- Laser-assisted cataract surgery: Instead of using a handheld blade to make the incision, doctors can use a precise laser to make the cuts instead. The laser may also help break up the cataract, which can lessen the amount of ultrasound surgeons need to break up the cataract later, Donnenfeld said. This relatively new technique has additional out-of-pocket costs for patients, he said.
In all of the procedures, the removed lens is replaced with an artificial one made of plastic, according to the NEI. It becomes a permanent part of the eye and cannot be felt or seen.
Patients can choose from several lens implants. Most people choose a monocular single focus lens for both eyes, and rely on reading glasses for near-visual tasks. Others ask to have one eye corrected for distance and the other for near-vision, although this practice can compromise depth perception.
Bifocal implants, another option, can help patients see at both distances. But they can also cause glare and haloes, and are not fully covered by most insurance plans. People may ask the doctor to fix their astigmatism, a condition in which the cornea or lens is shaped like a football and makes vision blurry. Surgeons can use special lenses or techniques to fix astigmatism, but it also has an out-of-pocket cost.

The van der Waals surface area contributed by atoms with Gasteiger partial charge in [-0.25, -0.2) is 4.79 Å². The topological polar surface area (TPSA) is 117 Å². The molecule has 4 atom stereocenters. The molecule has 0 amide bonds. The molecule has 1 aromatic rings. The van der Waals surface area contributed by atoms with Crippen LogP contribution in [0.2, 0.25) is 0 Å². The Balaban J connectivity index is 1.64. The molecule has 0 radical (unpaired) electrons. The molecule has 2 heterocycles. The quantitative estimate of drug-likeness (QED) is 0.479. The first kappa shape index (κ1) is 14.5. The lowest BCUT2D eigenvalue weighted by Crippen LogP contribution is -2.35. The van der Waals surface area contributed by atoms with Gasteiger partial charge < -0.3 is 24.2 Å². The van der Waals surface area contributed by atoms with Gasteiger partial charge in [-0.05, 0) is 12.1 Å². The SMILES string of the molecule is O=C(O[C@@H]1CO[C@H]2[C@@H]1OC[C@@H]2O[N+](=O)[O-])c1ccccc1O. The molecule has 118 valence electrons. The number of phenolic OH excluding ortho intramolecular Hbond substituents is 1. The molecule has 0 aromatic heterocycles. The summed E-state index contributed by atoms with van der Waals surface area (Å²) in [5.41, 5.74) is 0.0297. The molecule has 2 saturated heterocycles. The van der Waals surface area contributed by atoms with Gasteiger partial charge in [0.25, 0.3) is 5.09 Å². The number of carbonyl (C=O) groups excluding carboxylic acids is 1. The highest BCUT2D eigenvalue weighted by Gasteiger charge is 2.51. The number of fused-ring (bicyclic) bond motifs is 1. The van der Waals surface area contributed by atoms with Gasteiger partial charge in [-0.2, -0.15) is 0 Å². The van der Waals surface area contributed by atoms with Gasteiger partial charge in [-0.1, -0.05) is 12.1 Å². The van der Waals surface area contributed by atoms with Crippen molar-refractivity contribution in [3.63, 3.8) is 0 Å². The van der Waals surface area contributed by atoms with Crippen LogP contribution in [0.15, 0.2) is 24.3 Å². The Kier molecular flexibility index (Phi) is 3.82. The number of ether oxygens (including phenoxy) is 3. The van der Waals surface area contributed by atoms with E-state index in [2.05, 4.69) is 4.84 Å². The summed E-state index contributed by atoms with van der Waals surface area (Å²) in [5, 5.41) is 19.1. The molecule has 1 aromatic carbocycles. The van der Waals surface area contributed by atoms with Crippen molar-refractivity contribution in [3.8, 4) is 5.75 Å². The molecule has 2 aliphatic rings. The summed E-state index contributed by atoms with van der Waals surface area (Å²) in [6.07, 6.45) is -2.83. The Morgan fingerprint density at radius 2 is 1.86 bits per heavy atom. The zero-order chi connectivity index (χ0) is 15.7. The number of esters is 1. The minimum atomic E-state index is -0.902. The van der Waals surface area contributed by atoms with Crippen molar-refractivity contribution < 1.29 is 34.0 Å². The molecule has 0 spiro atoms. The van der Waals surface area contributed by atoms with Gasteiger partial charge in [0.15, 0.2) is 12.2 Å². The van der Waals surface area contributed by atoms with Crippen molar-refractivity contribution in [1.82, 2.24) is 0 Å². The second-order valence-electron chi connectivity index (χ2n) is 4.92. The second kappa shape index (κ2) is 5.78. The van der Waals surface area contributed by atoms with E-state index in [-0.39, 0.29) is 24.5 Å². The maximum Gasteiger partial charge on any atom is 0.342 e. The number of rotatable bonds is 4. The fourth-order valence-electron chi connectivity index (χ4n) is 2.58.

A meeting with an ophthalmologist can help people decide which artificial lenses are best for them.
"We’ll talk with the patient and ask them where they want to be optimally focused," Weikert said.
As with all surgery, cataract removal has risks, including infection, bleeding and retinal detachment, according to the Mayo Clinic.